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Title: The role of external and endogenous noise in neural network dynamics and statistics
Author: Zankoc, Clément
ISNI:       0000 0004 7972 5134
Awarding Body: University of Aberdeen
Current Institution: University of Aberdeen
Date of Award: 2019
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Noise is ubiquitous, stemming from the surrounding environment or arising from the inherent stochasticity of the system under consideration. Its pres ence may qualitatively change the behavior of a physical system, possibly leading to surprising and unexpected phenomena, and, as such, it should be accommodated for in realistic models. In this work, I present several models, that bear interest for neuroscience, in which noise plays a role of paramount importance. Throughout my thesis, investigations are conducted by means of both analytical and computational methods. First, I introduce, and further develop key analytical tools for tackling analytically the dynamics of a stochastic system. More specifically, I develop a perturbative technique which allows for computing the statis tics of such systems even if they do not obey a gradient dynamics. Second, I focus on purely stochastic oscillators. I show that a collection of such oscillators, occupying the nodes of a generic network, can organize at the macroscopic level yielding noise-sustained spatiotemporal pattern with long range correlations. Then, the same oscillators are organized in a directed unidirectional lattice with adjacent connections. The endogenous component of noise, coupled to a certain topology of the embedding space, seeds a coherent amplification of the signal across the lattice. Almost periodic oscillations emerge that I thoroughly investigate. Finally, I demonstrate that the coherent amplification of an imposed noisy perturbation destabilizes the synchronous state of an ensemble made of deterministic oscillators also when a conventional linear stability analysis would deem the system resilient to small external disturbances.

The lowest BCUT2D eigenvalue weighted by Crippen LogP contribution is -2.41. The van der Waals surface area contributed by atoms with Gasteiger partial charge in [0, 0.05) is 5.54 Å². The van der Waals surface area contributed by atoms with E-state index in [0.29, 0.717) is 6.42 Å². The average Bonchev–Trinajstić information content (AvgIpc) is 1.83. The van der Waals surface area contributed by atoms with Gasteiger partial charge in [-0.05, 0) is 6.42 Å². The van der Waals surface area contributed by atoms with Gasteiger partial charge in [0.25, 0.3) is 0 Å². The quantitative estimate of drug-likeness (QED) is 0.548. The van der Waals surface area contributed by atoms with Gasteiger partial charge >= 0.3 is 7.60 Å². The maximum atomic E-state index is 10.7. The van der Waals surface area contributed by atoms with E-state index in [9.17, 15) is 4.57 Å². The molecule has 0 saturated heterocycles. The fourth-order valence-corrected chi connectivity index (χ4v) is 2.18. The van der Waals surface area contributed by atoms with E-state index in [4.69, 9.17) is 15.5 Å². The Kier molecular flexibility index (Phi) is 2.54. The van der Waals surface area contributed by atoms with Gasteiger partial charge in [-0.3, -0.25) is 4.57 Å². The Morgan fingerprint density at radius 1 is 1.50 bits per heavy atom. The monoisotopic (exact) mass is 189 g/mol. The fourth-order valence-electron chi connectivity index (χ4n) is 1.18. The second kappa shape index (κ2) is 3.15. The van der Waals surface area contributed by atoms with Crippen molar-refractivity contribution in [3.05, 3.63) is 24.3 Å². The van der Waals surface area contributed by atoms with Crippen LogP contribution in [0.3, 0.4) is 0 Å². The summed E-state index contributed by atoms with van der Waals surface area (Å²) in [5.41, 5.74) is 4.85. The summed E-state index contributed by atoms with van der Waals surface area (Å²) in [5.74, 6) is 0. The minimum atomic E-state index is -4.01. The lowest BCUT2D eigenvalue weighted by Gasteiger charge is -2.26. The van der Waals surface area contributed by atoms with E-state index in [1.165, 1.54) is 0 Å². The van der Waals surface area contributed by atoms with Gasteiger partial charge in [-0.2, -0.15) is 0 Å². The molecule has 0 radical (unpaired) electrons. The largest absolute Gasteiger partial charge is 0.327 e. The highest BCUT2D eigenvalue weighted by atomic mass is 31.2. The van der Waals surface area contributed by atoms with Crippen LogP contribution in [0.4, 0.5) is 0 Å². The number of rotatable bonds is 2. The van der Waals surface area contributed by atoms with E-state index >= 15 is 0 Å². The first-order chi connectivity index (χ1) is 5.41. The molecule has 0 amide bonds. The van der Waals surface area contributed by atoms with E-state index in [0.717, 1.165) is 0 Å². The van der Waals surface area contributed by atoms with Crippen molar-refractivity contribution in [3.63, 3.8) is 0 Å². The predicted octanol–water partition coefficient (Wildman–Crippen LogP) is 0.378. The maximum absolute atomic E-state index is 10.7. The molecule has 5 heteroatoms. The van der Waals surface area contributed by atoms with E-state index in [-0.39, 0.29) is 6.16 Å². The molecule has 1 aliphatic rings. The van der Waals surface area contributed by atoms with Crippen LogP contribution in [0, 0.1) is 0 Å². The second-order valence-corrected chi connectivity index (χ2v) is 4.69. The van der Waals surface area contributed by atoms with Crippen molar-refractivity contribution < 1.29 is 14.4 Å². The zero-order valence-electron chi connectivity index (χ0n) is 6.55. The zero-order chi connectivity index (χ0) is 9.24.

Supervisor: Ginelli, Francesco ; Livi, Roberto ; Fanelli, Duccio Sponsor: COSMOS
Qualification Name: Thesis (Ph.D.) Qualification Level: Doctoral
EThOS ID:  DOI: Not available
Keywords: Neural networks (Computer science) ; Noise ; Stochastic systems ; Noise generators (Electronics)